I WALK AT NIGHT

A first-person narration puts forth an imagined version of a cat’s inner thoughts as it prowls through the night, and the events are more hushed than the horror-movie title implies. In spare, irregular rhyme, Duncan (Trapped!, 1998, etc.) leads readers on a walk as a house cat goes to “tread on silken toes,” “lap from china bowls,” or “dream of birds and fishes.” The text, while hardly warranting an entire picture book, sets a mood for the tranquil, moon-drenched oil paintings. Each spread is so soundless, it will have readers tiptoeing through the pages, imagining the soft padding of cat feet or the mysterious mewing of a contented kitty. Outlines of string give the cat cunning definition, as do blocks of color that create an unbroken sense of night, subtly laced with a smattering of block-printed stars, moons, and clover. While the cozy paintings are sure to please, the oddly unsatisfying poem hovers around the edges, hinting at the mysterious nature of felines, but failing to deliver adventure, surprise, or true delight. (Picture book. 4-8)

Pub Date: Feb. 1, 2000

ISBN: 0-670-87513-9

Page Count: 32

Publisher: Viking

Review Posted Online: May 20, 2010

Kirkus Reviews Issue: Dec. 15, 1999

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DORY STORY

Who is next in the ocean food chain? Pallotta has a surprising answer in this picture book glimpse of one curious boy. Danny, fascinated by plankton, takes his dory and rows out into the ocean, where he sees shrimp eating those plankton, fish sand eels eating shrimp, mackerel eating fish sand eels, bluefish chasing mackerel, tuna after bluefish, and killer whales after tuna. When an enormous humpbacked whale arrives on the scene, Danny’s dory tips over and he has to swim for a large rock or become—he worries’someone’s lunch. Surreal acrylic illustrations in vivid blues and red extend the story of a small boy, a small boat, and a vast ocean, in which the laws of the food chain are paramount. That the boy has been bathtub-bound during this entire imaginative foray doesn’t diminish the suspense, and the facts Pallotta presents are solidly researched. A charming fish tale about the one—the boy—that got away. (Picture book. 4-8)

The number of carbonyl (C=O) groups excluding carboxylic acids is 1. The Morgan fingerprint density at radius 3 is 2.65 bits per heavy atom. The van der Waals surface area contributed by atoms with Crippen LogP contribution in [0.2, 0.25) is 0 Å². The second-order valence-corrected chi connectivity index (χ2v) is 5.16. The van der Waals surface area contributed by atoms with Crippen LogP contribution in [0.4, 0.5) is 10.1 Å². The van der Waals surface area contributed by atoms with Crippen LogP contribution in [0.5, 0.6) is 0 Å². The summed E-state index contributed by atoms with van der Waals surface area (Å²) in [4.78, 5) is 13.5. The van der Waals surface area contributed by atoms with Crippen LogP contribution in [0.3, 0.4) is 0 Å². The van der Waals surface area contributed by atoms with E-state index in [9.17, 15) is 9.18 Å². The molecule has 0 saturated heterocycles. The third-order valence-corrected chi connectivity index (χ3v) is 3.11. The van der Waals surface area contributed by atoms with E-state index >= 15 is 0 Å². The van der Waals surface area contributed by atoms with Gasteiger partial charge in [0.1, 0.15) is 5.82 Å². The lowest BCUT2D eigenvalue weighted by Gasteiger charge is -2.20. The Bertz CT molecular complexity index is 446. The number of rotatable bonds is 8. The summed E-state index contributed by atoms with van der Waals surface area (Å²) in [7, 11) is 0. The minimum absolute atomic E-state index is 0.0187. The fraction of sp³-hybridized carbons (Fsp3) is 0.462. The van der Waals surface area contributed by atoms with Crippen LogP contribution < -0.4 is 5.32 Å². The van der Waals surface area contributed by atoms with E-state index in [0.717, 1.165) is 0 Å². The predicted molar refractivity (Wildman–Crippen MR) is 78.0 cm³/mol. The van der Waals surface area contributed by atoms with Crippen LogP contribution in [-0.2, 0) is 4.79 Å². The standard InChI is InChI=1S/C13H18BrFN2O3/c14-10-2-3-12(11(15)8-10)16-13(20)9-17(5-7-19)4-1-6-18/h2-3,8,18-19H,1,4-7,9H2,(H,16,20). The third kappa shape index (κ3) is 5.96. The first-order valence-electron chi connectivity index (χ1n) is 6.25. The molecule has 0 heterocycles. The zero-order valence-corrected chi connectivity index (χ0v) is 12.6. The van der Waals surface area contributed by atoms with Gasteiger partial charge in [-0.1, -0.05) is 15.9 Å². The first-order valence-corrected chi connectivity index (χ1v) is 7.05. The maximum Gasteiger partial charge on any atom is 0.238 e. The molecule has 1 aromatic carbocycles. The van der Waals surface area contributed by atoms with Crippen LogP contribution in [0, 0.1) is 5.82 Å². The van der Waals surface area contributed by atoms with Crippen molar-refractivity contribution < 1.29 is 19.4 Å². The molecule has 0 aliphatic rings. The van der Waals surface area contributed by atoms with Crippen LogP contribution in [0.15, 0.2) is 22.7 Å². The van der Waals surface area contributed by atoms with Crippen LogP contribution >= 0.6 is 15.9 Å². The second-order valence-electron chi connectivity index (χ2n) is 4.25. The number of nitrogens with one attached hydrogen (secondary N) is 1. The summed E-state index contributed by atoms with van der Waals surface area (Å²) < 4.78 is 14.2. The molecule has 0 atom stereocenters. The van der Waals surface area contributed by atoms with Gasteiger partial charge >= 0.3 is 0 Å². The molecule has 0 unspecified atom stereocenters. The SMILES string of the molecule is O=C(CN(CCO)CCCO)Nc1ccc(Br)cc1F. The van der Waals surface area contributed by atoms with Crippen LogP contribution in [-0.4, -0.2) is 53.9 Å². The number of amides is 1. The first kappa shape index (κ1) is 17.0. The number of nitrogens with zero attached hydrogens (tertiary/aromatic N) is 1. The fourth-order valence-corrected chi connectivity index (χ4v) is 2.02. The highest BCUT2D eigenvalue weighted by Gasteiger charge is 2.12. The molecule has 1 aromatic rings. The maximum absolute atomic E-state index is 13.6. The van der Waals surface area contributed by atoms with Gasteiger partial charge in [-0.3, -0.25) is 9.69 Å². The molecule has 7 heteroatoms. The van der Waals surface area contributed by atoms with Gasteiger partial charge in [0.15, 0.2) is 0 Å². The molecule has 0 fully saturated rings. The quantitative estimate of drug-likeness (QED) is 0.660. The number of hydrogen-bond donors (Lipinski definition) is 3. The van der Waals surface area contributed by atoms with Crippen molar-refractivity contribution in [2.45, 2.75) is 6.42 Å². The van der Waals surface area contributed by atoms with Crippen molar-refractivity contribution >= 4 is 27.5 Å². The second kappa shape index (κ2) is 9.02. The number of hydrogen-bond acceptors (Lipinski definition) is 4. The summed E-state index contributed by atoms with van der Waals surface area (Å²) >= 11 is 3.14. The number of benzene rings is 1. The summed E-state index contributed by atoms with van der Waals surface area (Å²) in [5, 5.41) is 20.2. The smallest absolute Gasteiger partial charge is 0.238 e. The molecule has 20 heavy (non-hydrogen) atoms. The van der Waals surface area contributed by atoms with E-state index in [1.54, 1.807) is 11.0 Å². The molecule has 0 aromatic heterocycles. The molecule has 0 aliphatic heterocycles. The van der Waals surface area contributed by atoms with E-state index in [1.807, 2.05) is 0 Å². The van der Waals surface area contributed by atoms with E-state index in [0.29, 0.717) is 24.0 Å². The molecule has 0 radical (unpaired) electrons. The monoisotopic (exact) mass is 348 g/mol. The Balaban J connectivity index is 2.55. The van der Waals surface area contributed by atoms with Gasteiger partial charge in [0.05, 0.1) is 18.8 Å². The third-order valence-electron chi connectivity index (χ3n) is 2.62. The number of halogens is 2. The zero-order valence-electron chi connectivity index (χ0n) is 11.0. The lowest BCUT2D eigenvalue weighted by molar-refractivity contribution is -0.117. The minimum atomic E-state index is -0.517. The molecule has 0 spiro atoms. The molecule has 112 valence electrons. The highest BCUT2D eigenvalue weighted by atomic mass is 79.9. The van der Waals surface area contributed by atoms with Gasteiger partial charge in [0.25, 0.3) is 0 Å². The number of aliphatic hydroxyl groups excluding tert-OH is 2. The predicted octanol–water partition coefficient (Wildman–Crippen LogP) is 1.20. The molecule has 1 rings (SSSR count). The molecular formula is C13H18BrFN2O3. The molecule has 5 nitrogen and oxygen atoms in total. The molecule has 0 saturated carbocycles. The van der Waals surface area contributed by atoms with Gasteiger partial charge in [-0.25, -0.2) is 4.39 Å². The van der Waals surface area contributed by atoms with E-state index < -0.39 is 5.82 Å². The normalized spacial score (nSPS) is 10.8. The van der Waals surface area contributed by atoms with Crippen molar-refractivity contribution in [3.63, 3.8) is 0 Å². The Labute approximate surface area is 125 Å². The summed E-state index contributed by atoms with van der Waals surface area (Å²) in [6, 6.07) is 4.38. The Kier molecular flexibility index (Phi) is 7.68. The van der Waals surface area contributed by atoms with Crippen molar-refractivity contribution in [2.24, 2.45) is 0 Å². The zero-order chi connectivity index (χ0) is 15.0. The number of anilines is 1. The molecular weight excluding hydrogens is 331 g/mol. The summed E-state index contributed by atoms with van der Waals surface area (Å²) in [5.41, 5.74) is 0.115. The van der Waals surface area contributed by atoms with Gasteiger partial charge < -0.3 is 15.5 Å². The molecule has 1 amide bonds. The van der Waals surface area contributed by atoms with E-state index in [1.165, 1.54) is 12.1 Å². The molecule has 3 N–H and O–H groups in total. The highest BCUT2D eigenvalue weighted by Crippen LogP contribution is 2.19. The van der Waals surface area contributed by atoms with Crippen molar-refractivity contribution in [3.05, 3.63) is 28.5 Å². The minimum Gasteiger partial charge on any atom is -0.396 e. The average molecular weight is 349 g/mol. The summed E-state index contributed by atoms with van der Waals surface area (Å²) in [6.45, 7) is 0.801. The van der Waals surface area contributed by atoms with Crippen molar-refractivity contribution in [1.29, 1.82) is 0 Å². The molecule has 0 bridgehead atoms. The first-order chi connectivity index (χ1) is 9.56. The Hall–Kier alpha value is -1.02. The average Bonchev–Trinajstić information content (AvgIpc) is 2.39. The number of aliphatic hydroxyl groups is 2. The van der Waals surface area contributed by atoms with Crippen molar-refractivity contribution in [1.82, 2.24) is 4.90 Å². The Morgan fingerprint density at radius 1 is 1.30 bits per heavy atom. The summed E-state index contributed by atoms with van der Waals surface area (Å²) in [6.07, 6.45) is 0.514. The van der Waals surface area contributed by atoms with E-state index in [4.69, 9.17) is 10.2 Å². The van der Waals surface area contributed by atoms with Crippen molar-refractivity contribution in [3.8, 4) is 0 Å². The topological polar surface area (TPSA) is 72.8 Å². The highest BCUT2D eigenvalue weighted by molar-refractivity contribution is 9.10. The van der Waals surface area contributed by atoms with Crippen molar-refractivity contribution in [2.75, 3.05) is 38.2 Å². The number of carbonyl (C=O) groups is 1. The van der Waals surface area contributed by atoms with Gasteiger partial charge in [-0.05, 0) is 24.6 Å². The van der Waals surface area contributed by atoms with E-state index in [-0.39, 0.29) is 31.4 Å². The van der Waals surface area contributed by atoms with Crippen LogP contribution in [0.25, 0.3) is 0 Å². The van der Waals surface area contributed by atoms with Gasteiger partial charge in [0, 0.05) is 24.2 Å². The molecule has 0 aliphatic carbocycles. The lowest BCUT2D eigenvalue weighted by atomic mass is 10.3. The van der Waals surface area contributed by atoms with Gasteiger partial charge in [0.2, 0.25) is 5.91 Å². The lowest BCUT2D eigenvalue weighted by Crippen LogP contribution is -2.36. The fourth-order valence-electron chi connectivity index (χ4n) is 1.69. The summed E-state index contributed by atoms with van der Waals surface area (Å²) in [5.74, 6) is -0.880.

Pub Date: Feb. 1, 2000

ISBN: 0-88106-075-5

Page Count: 32

Publisher: N/A

Review Posted Online: May 20, 2010

Kirkus Reviews Issue: Jan. 1, 2000

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THE BARN OWLS

From Johnston (An Old Shell, 1999, etc.), poetic phrases that follow a ghostly barn owl through days and nights, suns and moons. Barn owls have been nesting and roosting, hunting and hatching in the barn and its surroundings for as long as the barn has housed spiders, as long as the wheat fields have housed mice, “a hundred years at least.” The repetition of alliterative words and the hushed hues of the watercolors evoke the soundless, timeless realm of the night owl through a series of spectral scenes. Short, staccato strings of verbs describe the age-old actions and cycles of barn owls, who forever “grow up/and sleep/and wake/and blink/and hunt for mice.” Honey-colored, diffused light glows in contrast to the star-filled night scenes of barn owls blinking awake. A glimpse into the hidden campestral world of the elusive barn owl. (Picture book. 4-8)

Pub Date: Feb. 1, 2000

ISBN: 0-88106-981-7

Page Count: 32

Publisher: N/A

Review Posted Online: May 20, 2010

Kirkus Reviews Issue: Jan. 1, 2000

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